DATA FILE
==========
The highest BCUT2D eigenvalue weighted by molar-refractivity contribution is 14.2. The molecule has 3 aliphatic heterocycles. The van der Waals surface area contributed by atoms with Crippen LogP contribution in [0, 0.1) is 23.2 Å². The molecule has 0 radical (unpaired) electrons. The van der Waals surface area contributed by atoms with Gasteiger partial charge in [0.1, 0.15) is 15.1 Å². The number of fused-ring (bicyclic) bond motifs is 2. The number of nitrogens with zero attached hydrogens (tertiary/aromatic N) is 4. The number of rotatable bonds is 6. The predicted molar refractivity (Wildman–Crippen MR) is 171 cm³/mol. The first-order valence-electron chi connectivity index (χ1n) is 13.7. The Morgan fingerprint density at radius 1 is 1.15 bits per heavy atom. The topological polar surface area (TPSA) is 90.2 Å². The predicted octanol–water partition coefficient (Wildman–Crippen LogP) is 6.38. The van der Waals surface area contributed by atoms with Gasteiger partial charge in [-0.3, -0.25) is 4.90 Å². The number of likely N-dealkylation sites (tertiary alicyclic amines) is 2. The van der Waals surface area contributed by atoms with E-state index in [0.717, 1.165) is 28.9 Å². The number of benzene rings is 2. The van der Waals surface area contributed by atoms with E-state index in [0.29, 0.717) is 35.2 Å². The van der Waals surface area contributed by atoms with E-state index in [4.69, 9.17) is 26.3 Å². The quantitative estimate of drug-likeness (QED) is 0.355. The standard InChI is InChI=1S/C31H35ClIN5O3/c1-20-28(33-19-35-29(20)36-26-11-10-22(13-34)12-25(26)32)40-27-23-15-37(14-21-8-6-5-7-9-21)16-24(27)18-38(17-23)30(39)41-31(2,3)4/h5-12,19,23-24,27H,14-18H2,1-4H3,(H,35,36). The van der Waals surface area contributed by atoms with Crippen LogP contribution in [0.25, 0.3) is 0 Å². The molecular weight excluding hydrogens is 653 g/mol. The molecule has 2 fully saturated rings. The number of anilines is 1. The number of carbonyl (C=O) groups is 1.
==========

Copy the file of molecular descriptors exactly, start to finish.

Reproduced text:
The highest BCUT2D eigenvalue weighted by molar-refractivity contribution is 14.2. The molecule has 3 aliphatic heterocycles. The van der Waals surface area contributed by atoms with Crippen LogP contribution in [0, 0.1) is 23.2 Å². The molecule has 0 radical (unpaired) electrons. The van der Waals surface area contributed by atoms with Gasteiger partial charge in [0.1, 0.15) is 15.1 Å². The number of fused-ring (bicyclic) bond motifs is 2. The number of nitrogens with zero attached hydrogens (tertiary/aromatic N) is 4. The number of rotatable bonds is 6. The predicted molar refractivity (Wildman–Crippen MR) is 171 cm³/mol. The first-order valence-electron chi connectivity index (χ1n) is 13.7. The Morgan fingerprint density at radius 1 is 1.15 bits per heavy atom. The topological polar surface area (TPSA) is 90.2 Å². The predicted octanol–water partition coefficient (Wildman–Crippen LogP) is 6.38. The van der Waals surface area contributed by atoms with Gasteiger partial charge in [-0.3, -0.25) is 4.90 Å². The number of likely N-dealkylation sites (tertiary alicyclic amines) is 2. The van der Waals surface area contributed by atoms with E-state index in [0.717, 1.165) is 28.9 Å². The number of benzene rings is 2. The van der Waals surface area contributed by atoms with E-state index in [0.29, 0.717) is 35.2 Å². The van der Waals surface area contributed by atoms with E-state index in [4.69, 9.17) is 26.3 Å². The quantitative estimate of drug-likeness (QED) is 0.355. The standard InChI is InChI=1S/C31H35ClIN5O3/c1-20-28(33-19-35-29(20)36-26-11-10-22(13-34)12-25(26)32)40-27-23-15-37(14-21-8-6-5-7-9-21)16-24(27)18-38(17-23)30(39)41-31(2,3)4/h5-12,19,23-24,27H,14-18H2,1-4H3,(H,35,36). The van der Waals surface area contributed by atoms with Crippen LogP contribution in [0.25, 0.3) is 0 Å². The molecular weight excluding hydrogens is 653 g/mol. The molecule has 2 fully saturated rings. The number of anilines is 1. The number of carbonyl (C=O) groups is 1.